In İstanbul in the late eighties when Don was selling kilims and copper to the U.S. market hot for Turkish stuff, and we four lived in a "marble palace" apartment (Turkish homes are sparkly with chandeliers, marble floors and countertops; we broke a few milk bottles on that unforgiving marble), on a certain special day two or three neighbors brought a dish of Noah's pudding to us. Aşure günü (say the ü with your lips rounded and a u just behind your teeth) is the holiday celebrated in Turkey on the 10th day of the Islamic lunar month of Muharrem, this year December 27. Noah's is one of the biblical stories shared by Christians, Jews and Muslims. In the Qur'an, Noah is a prophet.
The story goes that when Noah's ark landed on Mt. Ararat (in Turkey), after so much time bobbing on water with no land in sight, the inhabitants celebrated by making a pudding out of the remnants of what lay in the hold: nuts, dried fruits and grains.
The apartment neighbors who brought our bowls of Noah's pudding took a bowl of it to every neighbor in the building. Tradition says that your "neighbors" are inhabitants in forty houses to your East, West, North and South. I imagine "everyone in the building" is the adaptation for modern times. When we explained this tradition to Inge and Lar when we served them some aşure for dessert Saturday (the first time I made it), Inge (of the German steel trap mind) asked, "you mean everyone took some to everyone else? Doesn't that sort of cancel the whole thing out?" Well since we weren't taking aşure to anyone, I never thought about it.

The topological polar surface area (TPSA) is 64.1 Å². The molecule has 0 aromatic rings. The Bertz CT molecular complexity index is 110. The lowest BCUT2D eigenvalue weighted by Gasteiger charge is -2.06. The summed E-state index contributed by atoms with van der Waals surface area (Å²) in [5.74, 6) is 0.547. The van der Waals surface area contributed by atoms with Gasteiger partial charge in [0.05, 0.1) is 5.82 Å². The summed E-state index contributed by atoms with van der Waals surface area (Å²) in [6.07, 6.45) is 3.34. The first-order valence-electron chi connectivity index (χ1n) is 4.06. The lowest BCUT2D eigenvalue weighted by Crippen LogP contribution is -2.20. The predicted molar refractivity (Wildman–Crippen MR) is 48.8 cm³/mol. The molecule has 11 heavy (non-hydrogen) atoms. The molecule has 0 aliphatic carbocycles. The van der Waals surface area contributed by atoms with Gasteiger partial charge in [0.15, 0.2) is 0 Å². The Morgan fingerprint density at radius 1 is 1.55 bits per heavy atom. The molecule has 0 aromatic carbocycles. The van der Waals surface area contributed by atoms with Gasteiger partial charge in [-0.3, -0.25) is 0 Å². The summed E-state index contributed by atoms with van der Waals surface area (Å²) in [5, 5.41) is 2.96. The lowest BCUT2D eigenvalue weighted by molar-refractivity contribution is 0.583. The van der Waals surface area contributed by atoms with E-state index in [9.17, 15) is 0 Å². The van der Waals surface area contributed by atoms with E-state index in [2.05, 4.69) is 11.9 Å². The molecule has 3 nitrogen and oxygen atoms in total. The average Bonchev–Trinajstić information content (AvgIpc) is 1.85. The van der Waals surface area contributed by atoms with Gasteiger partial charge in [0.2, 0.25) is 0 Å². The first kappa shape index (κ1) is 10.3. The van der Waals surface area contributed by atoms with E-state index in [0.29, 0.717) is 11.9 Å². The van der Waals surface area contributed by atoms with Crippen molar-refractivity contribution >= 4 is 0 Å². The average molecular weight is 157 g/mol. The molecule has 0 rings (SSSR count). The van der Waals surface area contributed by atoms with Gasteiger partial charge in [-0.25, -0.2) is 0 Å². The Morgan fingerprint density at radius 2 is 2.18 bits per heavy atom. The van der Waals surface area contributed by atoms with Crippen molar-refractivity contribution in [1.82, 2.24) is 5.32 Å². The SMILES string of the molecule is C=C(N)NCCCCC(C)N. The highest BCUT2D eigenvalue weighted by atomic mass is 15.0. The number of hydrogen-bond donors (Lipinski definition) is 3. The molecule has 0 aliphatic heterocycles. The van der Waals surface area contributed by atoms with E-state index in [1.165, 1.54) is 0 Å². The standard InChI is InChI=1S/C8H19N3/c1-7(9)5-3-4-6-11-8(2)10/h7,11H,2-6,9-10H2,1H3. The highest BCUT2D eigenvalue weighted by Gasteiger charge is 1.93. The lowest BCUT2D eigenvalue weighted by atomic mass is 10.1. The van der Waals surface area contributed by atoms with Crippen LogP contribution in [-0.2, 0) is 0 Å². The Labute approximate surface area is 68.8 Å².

The aşure holiday is about keeping up good relations with neighbors no matter what their religion or beliefs might be. It is common Turkish practice to make big cauldrons of aşure to distribute to the poor. Everything goes into the pot, and what is in the pot goes to everyone.
Here, Neighbor, I am sharing a bowl of aşure with you. It's nice for breakfast. If you make it, share with your neighbors and tell them you appreciate them. You can do that with fruitcake too, which is sort of the same idea, but I like this better. No, that is pudding it too mildly. I would rather toss a fruitcake than eat it. I've co-opted aşure and sharing with neighbors as a new Christmas tradition at our house. Hey, Santa Claus started in Turkey too, and look how far he got!
Aşure - Noah's pudding
2 cups instant barley, it will be much more when cooked
1 cup canned white Northern beans, washed and drained
1 cup canned chickpeas, washed and drained
1 cup sugar
1 tsp vanilla extract
10 cups water
10 dry apricots, soaked in water overnight, cut in pieces
10 dry figs, cut in pieces
1/2 cup raisins
1/4 cup walnuts, crumbled, slivered almonds, currants, pine nuts, pomegranate seeds
Cook barley according to directions on package. (If using non-instant barley, get it to boil on high heat. Then as soon as it boils, turn it down to medium-low heat and cook for about half an hour.) Set aside 1-2 cups of cooked barley and put into a food processor or blender. To the barley in the pot add the beans, chickpeas, vanilla, apricots, raisins, figs, sugar and 6 cups of hot water. Simmer for about 45 minutes on medium to medium-low heat. Stir occasionally. Process 1-2 cups cooked barley that you set aside in a food processor or blender, mixing water if needed to make it pudding-ish. Add this to the pot to thicken it. Cook a couple more minutes, then pour into a large service bowl and let cool.
Keep Noah's Pudding refrigerated. When serving, garnish with crumbled walnuts, roasted slivered almonds, currants, pine nuts and pomegranate seeds. The garnish is the best part, and you might think of different ones.-